A leading retail trade organization has dubbed November and December the "season of worry" for retailers hoping to shore up their bottom line for the year.
The International Council of Shopping Centers said in its official holiday forecast issued Thursday, "the worry is hinged on the degree of consumer financial stress at present and likely to persist during the season."
The retail group predicts a 3 percent to 3.5 percent increase compared with last year in holiday-related spending on everything from food and drink to party-wear, gifts, greeting cards and decor. That barely keeps overall spending ahead of population increases and inflation.
And it comes on top of a relatively dismal 2.3 percent increase from 2003 to 2004. Holiday spending increases for the last five years averaged only a 2.3 percent annual increase, the group contends.
The gift-giving portion of holiday spending has been trending downwards for even longer, according to research by the group.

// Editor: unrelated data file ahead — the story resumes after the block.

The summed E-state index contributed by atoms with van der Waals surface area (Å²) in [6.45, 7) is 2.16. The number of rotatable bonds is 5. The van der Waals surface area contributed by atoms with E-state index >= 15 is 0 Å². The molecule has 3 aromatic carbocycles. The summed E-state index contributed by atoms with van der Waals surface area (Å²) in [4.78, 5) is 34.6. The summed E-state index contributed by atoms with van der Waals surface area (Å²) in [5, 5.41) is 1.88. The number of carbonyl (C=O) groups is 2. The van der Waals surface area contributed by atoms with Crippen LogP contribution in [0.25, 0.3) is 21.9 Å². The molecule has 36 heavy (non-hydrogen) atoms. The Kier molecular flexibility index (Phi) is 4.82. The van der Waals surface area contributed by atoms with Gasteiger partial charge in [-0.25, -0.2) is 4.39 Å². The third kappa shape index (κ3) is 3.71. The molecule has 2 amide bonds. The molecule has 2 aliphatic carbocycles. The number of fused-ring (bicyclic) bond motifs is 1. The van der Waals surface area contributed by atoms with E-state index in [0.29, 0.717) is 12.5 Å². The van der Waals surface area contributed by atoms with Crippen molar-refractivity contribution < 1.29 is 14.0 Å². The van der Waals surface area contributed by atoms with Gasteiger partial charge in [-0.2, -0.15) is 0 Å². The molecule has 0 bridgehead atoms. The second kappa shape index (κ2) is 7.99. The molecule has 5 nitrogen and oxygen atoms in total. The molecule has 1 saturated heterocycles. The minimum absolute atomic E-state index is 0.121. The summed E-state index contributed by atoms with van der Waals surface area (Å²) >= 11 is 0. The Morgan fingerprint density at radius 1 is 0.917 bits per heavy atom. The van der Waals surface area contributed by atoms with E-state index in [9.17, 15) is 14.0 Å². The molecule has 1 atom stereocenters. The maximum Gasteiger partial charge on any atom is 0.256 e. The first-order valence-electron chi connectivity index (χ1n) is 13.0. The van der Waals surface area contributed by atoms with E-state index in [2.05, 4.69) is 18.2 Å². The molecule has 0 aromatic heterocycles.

Yet, the worry warnings bode well for discounters such as Wal-Mart and Target, as consumers demand more for their money, said Patrice Duker, spokeswoman for the shopping center organization.
That’s a new trend. Sales of luxury goods, which had been keeping overall retail numbers in the black for the last few years, are slowing, Duker said. And that slowdown in highend spending is likely to continue throughout the holiday season, she said.
The uneasiness already evident among the retailers, who make 25 percent to 40 percent of their sales during the annual November-December spending splurge, may be good news for shoppers.
"Retailers will have to be aggressive in price points and promotions, " Duker said.
Wal-Mart, which shunned early season discounting last year, has already said it will slash prices early and often.
The National Retail Federation, another major trade group, last month issued a much more optimistic prediction of a 5 percent boost in holiday spending.
Duker said the first real indicator will come during the first week of December. In the past, Thanksgiving weekend was looked at as a bellwether for the rest of the season. But in the last few years, big sales during the big-sale weekend brought out the bargain hunters, but that was followed by a drought of shoppers for a couple of weeks.